Services: In April 2019, bombings carried out by ISIS and ensuing security concerns severely damaged Sri Lanka’s tourism sector. Just as the massive sector – which makes up roughly 12.5 percent of the country’s GDP – was recovering, Covid-19 has decimated it again. Reviving tourism and attracting investments will be a priority for the incoming government.

Telecommunications: Sri Lanka’s mobile broadband penetration has strongly increased over the last several years and the country is now preparing to move from 4G to 5G mobile devices. Sri Lanka is building a national fiber network that will serve as the foundation for fixed broadband and mobile services.

Sri Lanka’s political future and implications for investors

  • While decision-making in Sri Lanka is currently centralized in the executive branch, the parliamentary elections will renew deliberative – and therefore slower – policymaking in Sri Lanka. However, if the SLPP wins a majority, President Rajapaksa intends to constitutionally consolidate presidential powers, threatening Sri Lanka’s progress on corruption, separation of powers, and press freedoms.
  • The election will introduce a new stakeholder landscape. President Rajapaksa’s interim cabinet will be disbanded, and the majority party will select the new Prime Minister, who consults with the President to select a new cabinet. If the SLPP wins, Mahinda Rajapaksa (SLPP) will likely remain Prime Minister. Alternatively, Sajith Premadasa (SJB) or Ranil Wickremesinghe (UNP) will become Prime Minister.
  • The struggle between China and India for influence in Sri Lanka will remain significant regardless of the election outcome, reflecting the country’s strategic importance in the Indian Ocean. The incumbent government would seek to exploit this tension to attract foreign investment. However, an opposition-run government would bring renewed scrutiny to large foreign projects.
  • Organizations operating in Sri Lanka should closely monitor and assess changes to the political, regulatory, and stakeholder landscapes and prepare for and respond to coming changes. Specifically, organizations should re assess the position and influence of local partners following the elections and should review their good governance and sustainability policies in light of risks related to the consolidation of presidential power. New government priorities will also provide organizations with opportunities to align their corporate social responsibility activities.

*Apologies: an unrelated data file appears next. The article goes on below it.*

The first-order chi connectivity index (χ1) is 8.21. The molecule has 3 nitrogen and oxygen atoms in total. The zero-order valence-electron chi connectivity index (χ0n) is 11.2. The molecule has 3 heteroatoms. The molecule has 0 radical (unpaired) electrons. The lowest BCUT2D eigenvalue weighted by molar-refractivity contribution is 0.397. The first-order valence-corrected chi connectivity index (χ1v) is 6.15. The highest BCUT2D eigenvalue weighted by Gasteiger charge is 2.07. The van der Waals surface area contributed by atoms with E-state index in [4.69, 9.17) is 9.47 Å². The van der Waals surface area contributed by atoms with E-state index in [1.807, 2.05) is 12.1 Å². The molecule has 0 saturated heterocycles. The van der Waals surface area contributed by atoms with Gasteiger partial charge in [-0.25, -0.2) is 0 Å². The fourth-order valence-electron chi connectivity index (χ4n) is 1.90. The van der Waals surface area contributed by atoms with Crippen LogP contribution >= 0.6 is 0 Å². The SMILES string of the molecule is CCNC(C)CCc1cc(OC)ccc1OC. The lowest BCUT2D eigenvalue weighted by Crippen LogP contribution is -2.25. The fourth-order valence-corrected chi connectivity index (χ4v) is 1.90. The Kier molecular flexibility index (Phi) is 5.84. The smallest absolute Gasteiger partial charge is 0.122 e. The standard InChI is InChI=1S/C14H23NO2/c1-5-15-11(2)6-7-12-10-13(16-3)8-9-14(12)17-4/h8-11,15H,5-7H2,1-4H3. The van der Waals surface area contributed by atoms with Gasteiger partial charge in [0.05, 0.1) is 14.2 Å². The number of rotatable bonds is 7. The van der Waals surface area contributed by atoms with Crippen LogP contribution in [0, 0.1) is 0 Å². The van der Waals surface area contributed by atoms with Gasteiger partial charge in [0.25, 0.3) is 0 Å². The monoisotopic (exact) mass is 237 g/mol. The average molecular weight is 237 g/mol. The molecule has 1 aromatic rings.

Mapping the Key Election Actors

President Gotabaya Rajapaksa and Prime Minister Mahinda Rajapaksa have consolidated power and integrated the military into the top civilian ranks of government.

Key Actors in Power

President Gotabaya Rajapaksa, the Sinhalese-Buddhist nationalist party candidate, won the presidential election last November with roughly 52 percent of the vote. He was supported primarily by the Sinhalese Buddhist majority, while his competitor – Sajith Premadasa – was the favorite of Tamil and Muslim minority parties. As a former defense secretary during the Sri Lankan civil war, some view Gotabaya as tough on national security. Others, however, have called the president a war criminal for his crackdown during the defeat of the Tamil Tigers.